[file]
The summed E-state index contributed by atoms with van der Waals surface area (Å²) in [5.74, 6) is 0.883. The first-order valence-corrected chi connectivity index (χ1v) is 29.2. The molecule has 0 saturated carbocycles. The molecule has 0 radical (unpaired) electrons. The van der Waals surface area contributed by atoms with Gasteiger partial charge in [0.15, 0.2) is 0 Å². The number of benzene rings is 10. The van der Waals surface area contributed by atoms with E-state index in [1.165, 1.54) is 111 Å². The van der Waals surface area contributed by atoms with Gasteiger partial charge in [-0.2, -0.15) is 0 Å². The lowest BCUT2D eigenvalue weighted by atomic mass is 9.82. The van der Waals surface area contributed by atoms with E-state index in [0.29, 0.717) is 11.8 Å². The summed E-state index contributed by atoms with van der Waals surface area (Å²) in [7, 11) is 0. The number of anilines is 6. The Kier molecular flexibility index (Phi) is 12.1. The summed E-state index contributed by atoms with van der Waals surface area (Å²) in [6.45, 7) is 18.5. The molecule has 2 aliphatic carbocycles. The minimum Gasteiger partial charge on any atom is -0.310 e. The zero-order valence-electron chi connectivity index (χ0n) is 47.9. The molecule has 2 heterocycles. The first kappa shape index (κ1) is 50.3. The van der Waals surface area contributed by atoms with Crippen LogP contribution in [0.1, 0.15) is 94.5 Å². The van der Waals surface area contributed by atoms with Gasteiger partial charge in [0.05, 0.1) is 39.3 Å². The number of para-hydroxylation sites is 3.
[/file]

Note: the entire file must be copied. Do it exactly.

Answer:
The summed E-state index contributed by atoms with van der Waals surface area (Å²) in [5.74, 6) is 0.883. The first-order valence-corrected chi connectivity index (χ1v) is 29.2. The molecule has 0 saturated carbocycles. The molecule has 0 radical (unpaired) electrons. The van der Waals surface area contributed by atoms with Gasteiger partial charge in [0.15, 0.2) is 0 Å². The number of benzene rings is 10. The van der Waals surface area contributed by atoms with E-state index in [1.165, 1.54) is 111 Å². The van der Waals surface area contributed by atoms with Gasteiger partial charge in [-0.2, -0.15) is 0 Å². The lowest BCUT2D eigenvalue weighted by atomic mass is 9.82. The van der Waals surface area contributed by atoms with E-state index in [0.29, 0.717) is 11.8 Å². The summed E-state index contributed by atoms with van der Waals surface area (Å²) in [7, 11) is 0. The number of anilines is 6. The Kier molecular flexibility index (Phi) is 12.1. The summed E-state index contributed by atoms with van der Waals surface area (Å²) in [6.45, 7) is 18.5. The molecule has 2 aliphatic carbocycles. The minimum Gasteiger partial charge on any atom is -0.310 e. The zero-order valence-electron chi connectivity index (χ0n) is 47.9. The molecule has 2 heterocycles. The first kappa shape index (κ1) is 50.3. The van der Waals surface area contributed by atoms with Crippen LogP contribution in [0.1, 0.15) is 94.5 Å². The van der Waals surface area contributed by atoms with Gasteiger partial charge in [0.05, 0.1) is 39.3 Å². The number of para-hydroxylation sites is 3.